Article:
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Public Health: Why We Need to Humanize the System

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At the horse farm where I ride there was a dead shrew on the ground near one of the barns the other day. Clearly, not a matter of great consequence. Driving back home after my ride, I passed both a squirrel and opossum road kill. Regrettable, but not remarkable or memorable.

The day prior, however, a hawk killed one of our six "pet" chickens. This particular chicken -- a small, fluffy bantam raised from a one-day-old chick -- had a name. Her name was Chickpea. And that, of course, made a world of difference. My wife and I continue to wince at her untimely loss. My son cries perfectly legitimate tears for the loss of a bold, curious little feathered friend that occasionally perched on his chest, and fell asleep.

There is more to one dead hen with a name than meets the eye.

And to get at the rest, let's shift our attention to 33 miners in Chile, delivered from a deep, dark, desperate place at long last. The world's attention has been riveted to their fate, as well it should be. Just as the world's attention was riveted to the fate of three Apollo 13 astronauts in 1970. As, indeed, the world's attention was riveted to the fate of just one small girl named Jessica McClure when she fell down an abandoned well in a backyard in Midland, Texas, in 1987.

And from 1998 to 2005, we were substantially fixated on the drama of Terri Schiavo and her family. Just one family wrestling over irreparable brain injury and the fate of one woman. As surrogate evidence for the power of that drama, type 'Terri Schiavo' into the Google search box, and more than 400,000 websites are retrieved.

We were certainly all affected deeply by the catastrophic Indian Ocean tsunami of 2004 that swept some 200,000 souls from the planet. And we were deeply affected again by the Haitian earthquake of 2010 that claimed tens of thousands of lives and continues to devastate the lives of many tens of thousands more.

But while deeply, if temporarily, compelling and preoccupying, such calamities on a large scale tend to reach us at a profound emotional level -- to truly evoke our passions -- only when they wear a face. An evening news report can tell us about the fate of thousands and evoke little more than "what a shame." Show us fear and tears in the face of one small, dispossessed child, and the crisis is our own.

Indelible memories, compelling impressions and passionate reactions are not engendered by the scale of calamity, but the scope of its intimacy. Part of being human, it seems, is to care more deeply about some fellow creature -- human or otherwise -- whose face we can see and name we can say, than about legions of generic, unknown humanity.

And this dissociation between the scale of disaster and the emotion it evokes is further compounded by its timeline. There is far greater drama in the blast of a bomb or the howl of a hurricane than in the creeping growth of atherosclerotic plaque; the insidious doubling of mutated cells.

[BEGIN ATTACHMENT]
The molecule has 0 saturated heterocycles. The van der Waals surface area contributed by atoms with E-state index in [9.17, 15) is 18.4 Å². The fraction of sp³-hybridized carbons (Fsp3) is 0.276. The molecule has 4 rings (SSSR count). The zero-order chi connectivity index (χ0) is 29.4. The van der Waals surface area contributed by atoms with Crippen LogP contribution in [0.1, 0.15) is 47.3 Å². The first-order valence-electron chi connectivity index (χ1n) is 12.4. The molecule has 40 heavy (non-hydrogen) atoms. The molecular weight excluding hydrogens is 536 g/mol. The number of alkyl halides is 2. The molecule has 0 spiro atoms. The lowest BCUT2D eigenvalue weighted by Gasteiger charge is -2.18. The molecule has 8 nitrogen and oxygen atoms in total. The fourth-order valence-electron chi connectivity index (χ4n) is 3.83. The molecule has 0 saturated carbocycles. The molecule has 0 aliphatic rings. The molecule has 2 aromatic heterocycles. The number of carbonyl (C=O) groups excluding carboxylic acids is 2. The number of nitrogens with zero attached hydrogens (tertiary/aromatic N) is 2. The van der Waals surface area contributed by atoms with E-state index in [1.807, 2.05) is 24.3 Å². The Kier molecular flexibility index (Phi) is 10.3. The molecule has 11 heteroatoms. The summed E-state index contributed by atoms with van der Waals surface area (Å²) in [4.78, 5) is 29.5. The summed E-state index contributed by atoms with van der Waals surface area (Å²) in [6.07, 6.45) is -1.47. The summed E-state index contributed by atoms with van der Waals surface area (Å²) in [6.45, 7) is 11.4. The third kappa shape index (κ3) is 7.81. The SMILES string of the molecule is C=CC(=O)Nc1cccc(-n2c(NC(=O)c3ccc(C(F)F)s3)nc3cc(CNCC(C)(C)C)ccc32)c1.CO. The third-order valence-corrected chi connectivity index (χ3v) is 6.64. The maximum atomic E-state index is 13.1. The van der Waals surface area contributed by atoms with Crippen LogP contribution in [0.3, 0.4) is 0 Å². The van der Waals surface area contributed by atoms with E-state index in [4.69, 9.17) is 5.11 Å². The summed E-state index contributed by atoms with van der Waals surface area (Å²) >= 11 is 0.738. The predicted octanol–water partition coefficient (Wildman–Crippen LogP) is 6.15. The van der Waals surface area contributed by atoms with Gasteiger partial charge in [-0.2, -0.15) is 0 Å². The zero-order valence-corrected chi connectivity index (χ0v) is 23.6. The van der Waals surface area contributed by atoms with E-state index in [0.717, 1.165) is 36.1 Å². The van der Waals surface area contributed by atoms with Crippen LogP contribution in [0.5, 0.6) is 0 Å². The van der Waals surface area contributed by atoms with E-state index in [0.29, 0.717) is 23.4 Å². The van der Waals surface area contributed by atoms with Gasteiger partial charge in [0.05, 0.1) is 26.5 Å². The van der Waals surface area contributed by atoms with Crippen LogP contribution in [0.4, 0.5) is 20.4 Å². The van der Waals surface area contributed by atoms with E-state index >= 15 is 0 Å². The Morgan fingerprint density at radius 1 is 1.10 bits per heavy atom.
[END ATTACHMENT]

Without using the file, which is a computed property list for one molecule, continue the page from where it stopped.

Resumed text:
We have known, since 1993 at least, when "Actual Causes of Death in the United States" was published in the Journal of the American Medical Association, that the leading causes of both premature death, and persistent misery, are chronic diseases that are, in turn, attributable to the use of our feet (physical activity), forks (dietary pattern) and fingers (cigarette smoking). These are the master levels of medical destiny for not just thousands, or tens of thousands on any one occasion, but the medical destiny of millions upon millions, year after year.

We have known, but we have not managed to care. At least, not deeply enough to turn what we know into what we routinely do.

Were we to do so, we could eliminate 80 percent of all heart disease and strokes, 90 percent of all diabetes and as much as 60 percent of all cancer. Perhaps you are mouthing "wow," but surely you don't feel a sudden surge of passion. Surely, you don't have a tear in your eye -- as you did watching the rescue of those miners.

But now forget the bland statistics of public health and ask yourself if you love someone who has suffered a heart attack, stroke, cancer or diabetes. You are exceptional if you don't.

Now imagine their face; whisper their name. Recall what it felt like to get the news. And while at it, imagine the faces of other readers like you and me, imagining beloved faces.

Now imagine if 8 out of 10 of us wistfully reflecting on intimate love and loss, on personal anguish, never got that dreadful news, because it never happened. Mom did not get cancer; dad did not have a heart attack; grandpa did not have a stroke; sister, brother, aunt, uncle did not lose a limb or kidney or eyes to diabetes. We are all intimately linked in a network of personal tragedy that need never have occurred.

The things we know, and could do, to advance public health on a grand scale deserve our passion. But they will never get it until we part the veil of statistical anonymity -- look past the blandness of epidemiology and see the faces, say the names. Public health progress is forestalled by a monumental fiction: there is no "public." There's just you, and me, and everyone else.

The bells of celebration that peal now in Chile -- like the bells of loss and lamentation that peal too soon, too often, for too many -- do not toll for "them." There is no "them." They toll for us. They toll for me. They toll for thee.

Only when we part that veil to see our loved ones looking back; only when we whisper their names; will we care enough to do something about it. Only by renouncing the myth of the "public" will the promise of public health ever be kept.

Dr. David L. Katz; www.davidkatzmd.com
www.turnthetidefoundation.org

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